Teachers are in high demand, that much is certain. There is no denying this. But while most people are probably aware of the need, it is not always easy to find enough people willing to fill that need. Or, rather, there seems to be more students than teachers in training. True, the job is rewarding, but it is also severely under-appreciated and often underfunded.
This is especially true, unfortunately, for special education. And a community in North Dakota might best represent similar communities across the United States.
According to the special education director for the Grand Forks Public Schools, Tricia Lee, “Special education is a high turnover field. Teachers need to wear a variety of hats, so this program really helps with all aspects of their job.”
Indeed, while teaching a single grade can be complicated enough, special education teachers often have to tackle a classroom of two or even three dozen children—all with special needs—between the ages of 7 and 13. Sometimes the age range is even wider; it just depends on the school.
At the same time much of special education training remains outside of the classroom and new teachers are often greatly overwhelmed by what they encounter the first year on the job. This is largely responsible for the high turnover. But the lack of district resources also—and a dire need for more specialized tools—often forces teachers to have to spend their own money and time to invest and develop the things they need to succeed in the classroom.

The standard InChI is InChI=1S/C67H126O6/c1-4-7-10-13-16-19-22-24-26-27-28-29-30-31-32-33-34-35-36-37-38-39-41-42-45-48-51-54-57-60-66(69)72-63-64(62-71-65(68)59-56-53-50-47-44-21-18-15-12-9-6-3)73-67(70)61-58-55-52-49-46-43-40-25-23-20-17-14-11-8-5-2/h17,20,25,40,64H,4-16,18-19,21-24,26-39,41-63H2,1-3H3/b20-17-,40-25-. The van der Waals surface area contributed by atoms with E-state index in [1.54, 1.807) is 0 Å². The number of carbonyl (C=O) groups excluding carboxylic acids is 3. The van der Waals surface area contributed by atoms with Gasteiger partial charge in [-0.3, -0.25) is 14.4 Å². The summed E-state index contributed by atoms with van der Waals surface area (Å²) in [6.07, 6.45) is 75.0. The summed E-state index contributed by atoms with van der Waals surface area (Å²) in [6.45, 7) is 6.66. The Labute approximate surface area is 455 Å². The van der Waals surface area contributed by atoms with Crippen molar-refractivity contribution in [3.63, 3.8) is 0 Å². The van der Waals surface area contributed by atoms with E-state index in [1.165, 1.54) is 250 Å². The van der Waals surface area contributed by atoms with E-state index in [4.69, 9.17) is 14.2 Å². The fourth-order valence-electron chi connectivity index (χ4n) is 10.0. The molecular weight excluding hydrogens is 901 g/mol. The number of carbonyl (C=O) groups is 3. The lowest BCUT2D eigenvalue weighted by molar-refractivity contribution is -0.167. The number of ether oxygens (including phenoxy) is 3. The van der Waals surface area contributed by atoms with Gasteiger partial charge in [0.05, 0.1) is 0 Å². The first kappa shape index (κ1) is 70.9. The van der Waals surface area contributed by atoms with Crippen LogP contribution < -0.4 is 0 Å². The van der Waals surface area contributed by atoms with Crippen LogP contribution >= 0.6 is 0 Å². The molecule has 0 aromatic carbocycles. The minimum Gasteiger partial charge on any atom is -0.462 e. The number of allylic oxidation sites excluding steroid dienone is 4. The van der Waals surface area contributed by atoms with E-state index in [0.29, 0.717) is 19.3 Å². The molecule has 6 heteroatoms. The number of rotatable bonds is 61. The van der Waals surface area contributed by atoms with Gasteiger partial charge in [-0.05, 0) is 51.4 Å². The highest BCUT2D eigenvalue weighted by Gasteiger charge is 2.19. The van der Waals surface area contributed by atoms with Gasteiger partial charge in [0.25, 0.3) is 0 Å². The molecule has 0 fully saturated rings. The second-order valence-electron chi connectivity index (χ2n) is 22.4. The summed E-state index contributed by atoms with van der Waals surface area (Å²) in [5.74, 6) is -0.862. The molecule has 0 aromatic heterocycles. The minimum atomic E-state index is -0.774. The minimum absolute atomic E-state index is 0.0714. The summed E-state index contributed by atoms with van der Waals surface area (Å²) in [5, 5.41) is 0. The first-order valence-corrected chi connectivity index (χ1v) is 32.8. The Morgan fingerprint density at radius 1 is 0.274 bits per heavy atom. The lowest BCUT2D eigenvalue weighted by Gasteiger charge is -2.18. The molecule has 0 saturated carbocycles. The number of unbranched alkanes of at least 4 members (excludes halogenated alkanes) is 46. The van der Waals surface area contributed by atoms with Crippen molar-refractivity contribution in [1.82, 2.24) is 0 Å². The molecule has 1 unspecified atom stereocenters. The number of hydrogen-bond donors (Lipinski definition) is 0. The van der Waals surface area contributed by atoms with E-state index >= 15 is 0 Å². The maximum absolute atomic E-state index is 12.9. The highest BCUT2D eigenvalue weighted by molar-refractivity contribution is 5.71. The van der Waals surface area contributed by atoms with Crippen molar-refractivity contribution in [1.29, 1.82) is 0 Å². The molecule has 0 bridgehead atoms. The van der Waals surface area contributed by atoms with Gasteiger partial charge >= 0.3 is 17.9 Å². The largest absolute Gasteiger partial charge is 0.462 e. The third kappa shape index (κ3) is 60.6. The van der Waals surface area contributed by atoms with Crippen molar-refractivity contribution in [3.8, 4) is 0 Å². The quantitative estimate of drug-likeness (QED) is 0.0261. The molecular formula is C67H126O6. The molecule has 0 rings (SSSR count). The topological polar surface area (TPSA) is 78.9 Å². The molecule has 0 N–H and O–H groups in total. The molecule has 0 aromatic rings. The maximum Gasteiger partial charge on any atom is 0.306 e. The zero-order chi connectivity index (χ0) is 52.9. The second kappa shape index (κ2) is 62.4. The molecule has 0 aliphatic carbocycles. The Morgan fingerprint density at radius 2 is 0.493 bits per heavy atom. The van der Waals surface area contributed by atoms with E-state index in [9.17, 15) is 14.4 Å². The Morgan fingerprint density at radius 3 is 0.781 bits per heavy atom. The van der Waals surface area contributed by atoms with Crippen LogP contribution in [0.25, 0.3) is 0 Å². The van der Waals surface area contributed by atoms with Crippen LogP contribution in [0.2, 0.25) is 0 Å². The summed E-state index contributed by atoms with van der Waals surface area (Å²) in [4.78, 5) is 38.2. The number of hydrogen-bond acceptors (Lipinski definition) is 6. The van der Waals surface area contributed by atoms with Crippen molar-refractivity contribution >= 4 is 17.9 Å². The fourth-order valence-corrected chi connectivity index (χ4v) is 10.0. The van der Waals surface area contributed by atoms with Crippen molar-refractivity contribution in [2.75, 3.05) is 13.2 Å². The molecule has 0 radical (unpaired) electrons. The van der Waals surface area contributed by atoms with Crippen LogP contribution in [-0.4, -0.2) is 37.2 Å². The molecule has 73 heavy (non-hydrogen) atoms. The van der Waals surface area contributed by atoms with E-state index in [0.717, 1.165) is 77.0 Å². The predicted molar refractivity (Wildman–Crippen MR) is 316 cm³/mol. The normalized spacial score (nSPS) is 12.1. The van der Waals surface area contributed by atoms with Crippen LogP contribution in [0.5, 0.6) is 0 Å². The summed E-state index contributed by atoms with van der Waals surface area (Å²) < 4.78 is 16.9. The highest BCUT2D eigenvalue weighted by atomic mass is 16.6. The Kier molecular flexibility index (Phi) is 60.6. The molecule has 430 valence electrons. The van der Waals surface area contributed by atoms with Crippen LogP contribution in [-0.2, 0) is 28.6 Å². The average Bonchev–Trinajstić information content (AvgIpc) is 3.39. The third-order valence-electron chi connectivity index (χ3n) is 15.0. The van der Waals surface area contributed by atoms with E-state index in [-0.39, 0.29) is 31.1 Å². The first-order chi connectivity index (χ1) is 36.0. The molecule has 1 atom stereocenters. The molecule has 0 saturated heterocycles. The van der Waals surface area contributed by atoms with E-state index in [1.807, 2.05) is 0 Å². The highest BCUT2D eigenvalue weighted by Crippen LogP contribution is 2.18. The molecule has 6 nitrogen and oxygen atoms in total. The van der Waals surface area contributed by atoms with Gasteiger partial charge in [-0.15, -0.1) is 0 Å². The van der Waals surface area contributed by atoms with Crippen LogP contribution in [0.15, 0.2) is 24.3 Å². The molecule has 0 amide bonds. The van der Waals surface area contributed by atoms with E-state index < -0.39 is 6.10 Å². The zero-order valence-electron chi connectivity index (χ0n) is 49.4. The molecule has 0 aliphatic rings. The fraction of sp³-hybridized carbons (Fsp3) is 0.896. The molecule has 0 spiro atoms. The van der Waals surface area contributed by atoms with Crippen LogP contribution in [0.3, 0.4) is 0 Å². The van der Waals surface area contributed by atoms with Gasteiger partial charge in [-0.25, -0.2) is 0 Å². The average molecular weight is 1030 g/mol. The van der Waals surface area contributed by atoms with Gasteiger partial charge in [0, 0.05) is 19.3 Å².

This, of course, puts additional—and complicated—stress on new teachers.
But another aspect of this industry that new teachers are finding difficult to manage is that special needs students are more complex than they have been in generations past. In fact, many special needs students, these days, have a combination of issues that need to be addressed, and these students seem to be entering programs at ages younger and younger every year.
To address this, the University of North Dakota has developed a masters [in teaching] program which introduces new teachers to the classroom while still in training, providing hands-on mentorship in order to improve teacher retention.